I’ve gone back to reading some mainstream and literary fiction in recent years. Why? Because these days many of those books tell great stories—often with speculative elements—and are about more than neuroticism and angst. Such authors as Karen Russell, Michael Chabon, and James McBride write the kind of stories science fiction readers want, even if their books don’t have spaceships on the cover. Literary publishing still gives science fiction no respect, but it’s been stealing from the genre nonetheless.

In an interview on the Coode Street Podcast, Karen Joy Fowler discussed the ongoing question of whether she writes science fiction. Her conclusion? “I don't know if I write science fiction or fantasy, but I'm writing for science fiction and fantasy readers.” These days there are lots of other writers out there emulating Fowler.

By the way, the co-worker who introduced me to Cherryh (and later dragged me out to see Alien, insisting that it was science fiction and not horror) was African American. Science fiction readership wasn’t all white even back then, when there were many fewer authors of color being published. Like me, he was a lawyer who would rather have been doing something else—in his case, drawing comic books.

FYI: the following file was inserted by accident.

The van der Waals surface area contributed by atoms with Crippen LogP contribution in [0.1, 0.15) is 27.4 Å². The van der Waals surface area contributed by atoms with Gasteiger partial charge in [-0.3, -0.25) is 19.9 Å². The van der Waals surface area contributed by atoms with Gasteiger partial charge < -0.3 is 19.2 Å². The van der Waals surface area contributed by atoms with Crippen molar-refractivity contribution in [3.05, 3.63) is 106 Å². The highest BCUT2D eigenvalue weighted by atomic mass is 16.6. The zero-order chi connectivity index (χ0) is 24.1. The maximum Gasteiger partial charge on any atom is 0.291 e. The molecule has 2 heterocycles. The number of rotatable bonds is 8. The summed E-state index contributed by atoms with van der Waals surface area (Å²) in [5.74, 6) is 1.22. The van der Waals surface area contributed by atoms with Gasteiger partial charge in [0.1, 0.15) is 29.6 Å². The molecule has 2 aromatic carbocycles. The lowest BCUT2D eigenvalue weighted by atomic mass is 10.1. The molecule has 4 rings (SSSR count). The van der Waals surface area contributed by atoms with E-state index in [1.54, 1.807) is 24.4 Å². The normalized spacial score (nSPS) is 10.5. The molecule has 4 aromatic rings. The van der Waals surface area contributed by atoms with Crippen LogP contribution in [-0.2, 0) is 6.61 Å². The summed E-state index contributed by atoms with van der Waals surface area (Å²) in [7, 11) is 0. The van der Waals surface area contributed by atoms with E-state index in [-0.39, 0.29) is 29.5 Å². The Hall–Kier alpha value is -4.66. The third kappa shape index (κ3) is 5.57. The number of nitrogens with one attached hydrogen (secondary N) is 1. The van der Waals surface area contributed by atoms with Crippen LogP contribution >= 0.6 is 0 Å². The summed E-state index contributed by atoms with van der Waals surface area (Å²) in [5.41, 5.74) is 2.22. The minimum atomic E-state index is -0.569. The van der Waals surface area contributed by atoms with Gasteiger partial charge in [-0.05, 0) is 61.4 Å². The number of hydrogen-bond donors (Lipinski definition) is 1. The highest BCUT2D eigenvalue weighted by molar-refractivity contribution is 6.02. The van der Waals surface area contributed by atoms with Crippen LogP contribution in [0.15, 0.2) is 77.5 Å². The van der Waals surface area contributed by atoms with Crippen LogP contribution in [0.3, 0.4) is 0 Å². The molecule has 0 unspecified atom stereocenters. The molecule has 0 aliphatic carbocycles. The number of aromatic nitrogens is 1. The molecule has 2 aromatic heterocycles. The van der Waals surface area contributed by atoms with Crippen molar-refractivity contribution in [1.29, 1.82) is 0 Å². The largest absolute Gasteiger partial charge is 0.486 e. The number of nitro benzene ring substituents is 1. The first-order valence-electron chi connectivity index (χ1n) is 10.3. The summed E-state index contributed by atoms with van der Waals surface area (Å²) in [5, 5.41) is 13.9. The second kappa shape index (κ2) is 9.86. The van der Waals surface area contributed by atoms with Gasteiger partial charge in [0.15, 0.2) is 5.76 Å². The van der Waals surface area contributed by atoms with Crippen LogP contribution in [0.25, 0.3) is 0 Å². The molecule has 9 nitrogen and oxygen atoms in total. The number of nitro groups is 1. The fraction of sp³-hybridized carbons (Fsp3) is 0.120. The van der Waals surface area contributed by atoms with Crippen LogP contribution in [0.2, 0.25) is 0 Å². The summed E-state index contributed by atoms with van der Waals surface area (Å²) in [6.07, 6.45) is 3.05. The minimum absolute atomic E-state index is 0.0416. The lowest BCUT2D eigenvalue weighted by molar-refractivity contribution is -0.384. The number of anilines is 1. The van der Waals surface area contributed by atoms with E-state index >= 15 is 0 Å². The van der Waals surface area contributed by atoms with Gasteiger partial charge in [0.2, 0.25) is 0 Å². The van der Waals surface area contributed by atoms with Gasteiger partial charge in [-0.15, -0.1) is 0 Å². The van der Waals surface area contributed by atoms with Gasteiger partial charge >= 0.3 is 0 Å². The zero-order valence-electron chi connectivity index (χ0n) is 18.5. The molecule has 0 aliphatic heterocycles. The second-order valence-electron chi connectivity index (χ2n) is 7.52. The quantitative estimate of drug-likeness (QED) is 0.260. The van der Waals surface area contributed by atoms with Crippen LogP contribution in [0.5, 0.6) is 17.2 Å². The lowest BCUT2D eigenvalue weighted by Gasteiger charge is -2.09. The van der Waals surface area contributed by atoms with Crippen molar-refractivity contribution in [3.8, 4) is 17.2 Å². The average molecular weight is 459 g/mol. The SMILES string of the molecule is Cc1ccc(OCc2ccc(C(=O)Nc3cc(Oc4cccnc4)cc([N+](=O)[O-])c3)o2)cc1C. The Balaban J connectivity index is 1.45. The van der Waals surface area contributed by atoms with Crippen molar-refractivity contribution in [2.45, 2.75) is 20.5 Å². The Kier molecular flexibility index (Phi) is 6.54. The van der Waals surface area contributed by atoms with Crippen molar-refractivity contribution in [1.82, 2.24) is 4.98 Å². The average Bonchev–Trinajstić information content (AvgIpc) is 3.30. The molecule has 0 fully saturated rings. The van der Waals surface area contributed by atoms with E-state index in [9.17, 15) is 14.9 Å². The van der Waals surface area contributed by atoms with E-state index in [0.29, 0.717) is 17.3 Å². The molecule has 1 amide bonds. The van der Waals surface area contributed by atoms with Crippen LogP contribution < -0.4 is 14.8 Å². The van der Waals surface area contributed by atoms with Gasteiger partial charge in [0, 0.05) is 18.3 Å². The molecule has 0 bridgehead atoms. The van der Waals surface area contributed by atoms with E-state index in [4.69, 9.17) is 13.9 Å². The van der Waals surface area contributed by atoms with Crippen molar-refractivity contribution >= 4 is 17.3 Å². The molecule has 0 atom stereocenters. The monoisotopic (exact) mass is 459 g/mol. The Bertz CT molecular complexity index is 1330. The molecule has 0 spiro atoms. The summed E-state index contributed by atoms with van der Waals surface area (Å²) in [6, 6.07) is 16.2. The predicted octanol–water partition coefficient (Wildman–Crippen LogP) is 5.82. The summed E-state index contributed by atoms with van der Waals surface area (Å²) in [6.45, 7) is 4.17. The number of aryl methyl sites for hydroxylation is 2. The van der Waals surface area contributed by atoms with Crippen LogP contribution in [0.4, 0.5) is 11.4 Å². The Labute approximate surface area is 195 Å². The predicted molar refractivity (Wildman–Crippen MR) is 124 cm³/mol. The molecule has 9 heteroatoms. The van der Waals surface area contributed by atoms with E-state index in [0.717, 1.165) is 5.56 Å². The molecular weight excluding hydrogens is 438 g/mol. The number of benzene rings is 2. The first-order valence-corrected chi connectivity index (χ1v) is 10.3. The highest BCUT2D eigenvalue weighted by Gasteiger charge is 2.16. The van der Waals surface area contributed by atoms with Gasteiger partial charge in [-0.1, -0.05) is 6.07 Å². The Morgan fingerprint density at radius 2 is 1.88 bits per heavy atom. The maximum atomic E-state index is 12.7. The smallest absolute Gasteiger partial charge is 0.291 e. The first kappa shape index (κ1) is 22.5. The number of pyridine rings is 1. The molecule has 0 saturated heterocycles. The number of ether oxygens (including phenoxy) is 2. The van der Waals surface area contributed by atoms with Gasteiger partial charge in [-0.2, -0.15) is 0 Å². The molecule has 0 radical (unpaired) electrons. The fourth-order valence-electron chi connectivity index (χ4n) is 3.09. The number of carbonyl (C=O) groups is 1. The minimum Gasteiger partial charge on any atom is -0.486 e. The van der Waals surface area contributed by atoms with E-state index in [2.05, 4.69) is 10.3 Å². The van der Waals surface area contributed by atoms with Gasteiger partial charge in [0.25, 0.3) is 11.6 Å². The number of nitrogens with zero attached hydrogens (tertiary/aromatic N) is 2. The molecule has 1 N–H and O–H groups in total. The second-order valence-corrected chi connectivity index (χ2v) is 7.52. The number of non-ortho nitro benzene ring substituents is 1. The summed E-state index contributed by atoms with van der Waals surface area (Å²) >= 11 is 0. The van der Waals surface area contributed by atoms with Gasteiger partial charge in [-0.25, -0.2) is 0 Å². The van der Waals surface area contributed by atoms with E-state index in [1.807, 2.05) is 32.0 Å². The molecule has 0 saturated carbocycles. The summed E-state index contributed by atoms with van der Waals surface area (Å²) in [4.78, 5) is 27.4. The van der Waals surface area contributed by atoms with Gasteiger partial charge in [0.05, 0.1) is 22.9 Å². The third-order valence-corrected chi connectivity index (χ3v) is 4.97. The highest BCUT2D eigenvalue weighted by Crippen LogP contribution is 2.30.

We did what fans always do: talked about the books we loved. I recall that neither of us realized at first that Delany was African American. But while I’m sure that my friend would have preferred to see more racial diversity in his science fiction—just as I hungered for adventure stories where the women had the adventures—his desire for the ideas kept him reading.

Let’s get away from the myth that the golden age of science fiction is twelve. Young people are part of our audience, sure, but they’re part of our audience because they’re smart, not because our stories are written for those in junior high. It’s time for us to fully embrace the idea that science fiction is a genre for adults. That means our stories should embrace complex topics: politics, social change, historical inequities, the winners and losers of technological advances, the intricacies of sexual and other relationships among adults, the mistakes as well as the victories of science.

And while we’re at it, we need to remember that those adult readers come from many different backgrounds, as do the people who write the stories. The era in which most stories were by and about straight white men who dreamed of spaceships when they were twelve is over.

The Golden Age of Science Fiction is twenty-nine. Or sixty-seven. Or forty-two. Or any age at which someone can get excited about an idea. Let’s write for the grownups who never lost their sense of wonder, the ones who like to sit up all night talking about the singularity or utopia, the ones who still get a frisson when someone says, “What if . . . ?”

Science fiction: It just might be your grandmother’s genre after all.

Nancy Jane Moore’s science fiction novel The Weave is coming in July from Aqueduct Press. She is a founding member of the authors’ publishing co-op Book View Café. A native Texan who lived in Washington, DC, for many years, Moore now lives in Oakland, California. Learn more at her website,